How to respond to emergencies

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A small fire, burns, electrical shocks & shorts… Know what to do when these – and other – household emergencies strike!

A household emergency can strike at unexpected moments and your response, or lack thereof, could determine how things pan out in the end.

Put yourself to the test and seriously ask yourself… What would I do in these situations?


•    First and foremost, if the floor is damp or the wiring has gotten wet, it is dangerous to touch the main switch box.
•    Have the electricity turned off by the municipality in the main meter box.
•    When turning off electricity, most fuse boxes or main circuit breaker boxes have main levers or switches where you can flip them to the Off position. It is that simple.


•    Never try to touch a shock victim who is still touching the source of electricity – the current can flow right through to you.
•    Use a wooden object, like a broom handle to dislodge the victim from the source, then call for help. Never use a metal object to dislodge the victim!


•    If you smell gas, open windows and shut off the main gas valve.
•    Do not light a flame or turn any electrical switches on or off.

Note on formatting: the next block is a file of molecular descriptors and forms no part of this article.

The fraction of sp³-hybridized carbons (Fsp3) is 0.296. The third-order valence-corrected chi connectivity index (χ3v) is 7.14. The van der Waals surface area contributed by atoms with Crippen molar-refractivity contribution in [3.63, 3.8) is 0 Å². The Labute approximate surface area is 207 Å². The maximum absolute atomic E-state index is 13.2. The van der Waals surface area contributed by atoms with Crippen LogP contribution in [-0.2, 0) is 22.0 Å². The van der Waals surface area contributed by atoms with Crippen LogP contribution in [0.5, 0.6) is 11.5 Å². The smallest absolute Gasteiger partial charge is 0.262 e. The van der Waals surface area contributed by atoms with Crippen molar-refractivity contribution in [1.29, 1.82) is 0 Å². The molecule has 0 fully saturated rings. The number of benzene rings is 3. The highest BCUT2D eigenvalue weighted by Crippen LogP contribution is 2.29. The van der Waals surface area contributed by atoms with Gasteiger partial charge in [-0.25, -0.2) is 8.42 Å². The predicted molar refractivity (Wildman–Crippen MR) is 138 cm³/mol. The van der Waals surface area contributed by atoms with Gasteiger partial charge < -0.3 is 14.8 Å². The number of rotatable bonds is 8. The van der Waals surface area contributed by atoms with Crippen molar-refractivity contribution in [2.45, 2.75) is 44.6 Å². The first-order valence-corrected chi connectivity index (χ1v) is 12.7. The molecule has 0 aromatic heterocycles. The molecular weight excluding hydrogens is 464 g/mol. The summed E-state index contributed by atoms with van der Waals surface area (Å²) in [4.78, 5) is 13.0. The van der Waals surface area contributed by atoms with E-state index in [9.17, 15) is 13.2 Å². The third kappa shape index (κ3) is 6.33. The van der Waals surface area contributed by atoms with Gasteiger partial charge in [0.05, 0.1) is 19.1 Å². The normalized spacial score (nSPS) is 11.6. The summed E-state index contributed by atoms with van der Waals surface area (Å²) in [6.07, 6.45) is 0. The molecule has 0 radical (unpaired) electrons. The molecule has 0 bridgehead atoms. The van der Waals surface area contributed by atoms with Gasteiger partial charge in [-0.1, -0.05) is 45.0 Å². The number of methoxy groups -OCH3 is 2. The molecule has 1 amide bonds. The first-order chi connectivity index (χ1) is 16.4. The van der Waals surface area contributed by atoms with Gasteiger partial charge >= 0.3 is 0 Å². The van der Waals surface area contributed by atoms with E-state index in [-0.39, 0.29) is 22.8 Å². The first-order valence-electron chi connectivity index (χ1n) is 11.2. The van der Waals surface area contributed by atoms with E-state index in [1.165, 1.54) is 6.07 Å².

•    Do not use your phone.
•    Leave your house and report the leak.
•    LP gas is heavier than air and sinks to lower levels. If you can, go to the natural gas shut off and turn lever on the meter intake pipe so it’s perpendicular to the pipe.

If you have propane and natural-gas appliances, here is an easy way to distinguish the smells:

•    Sniff around, and if the smell is strongest below nose level, it’s propane. Natural gas is lighter and tends to spread through the air, heavier propane tends to settle closer to the floor.
•    A faint gas odour may signal that a pilot light is out on one of your appliances. In order to relight, set the control valve to off, then to pilot. Release gas to the pilot light by depressing either the red button or the handle, depending on the appliance model. Light with a match; then keep the button or handle depressed for at least one minute. Release it and set the control to On.


•    A strong smell of sewage from any fixture may indicate that the trap in the waste pipe leading away from the fixture has gone bad.
•    Pour water into the drain and wait to see if the smell goes away. If it doesn’t, you may have more problems, so call a plumber.

If you have a flood in progress, minimise the damage with these do’s and don’ts:

•    Shut off the main water valve if the flood is the result of a broken pipe
•    Shut off electricity to the flooded area, but only if it is possible to reach the main circuit box without touching water!
•    Wear rubber boot and gloves if leak is in a drain line or has been contaminated with sewage, and disinfect the area after it has been cleaned and allowed to dry.
•    Don’t wade through standing water if it has come in contact with electrical outlets or appliances, the water may be electrically charged.
•    Don’t run a gas powered water pump in the house as it produces hazardous fumes.


Don’t give up on a piece of jewellery that falls down the drain.

•    Instead, use a pipe wrench to open the plug on the u- shaped trap under the sink, or to remove the entire trap if there is no plug.

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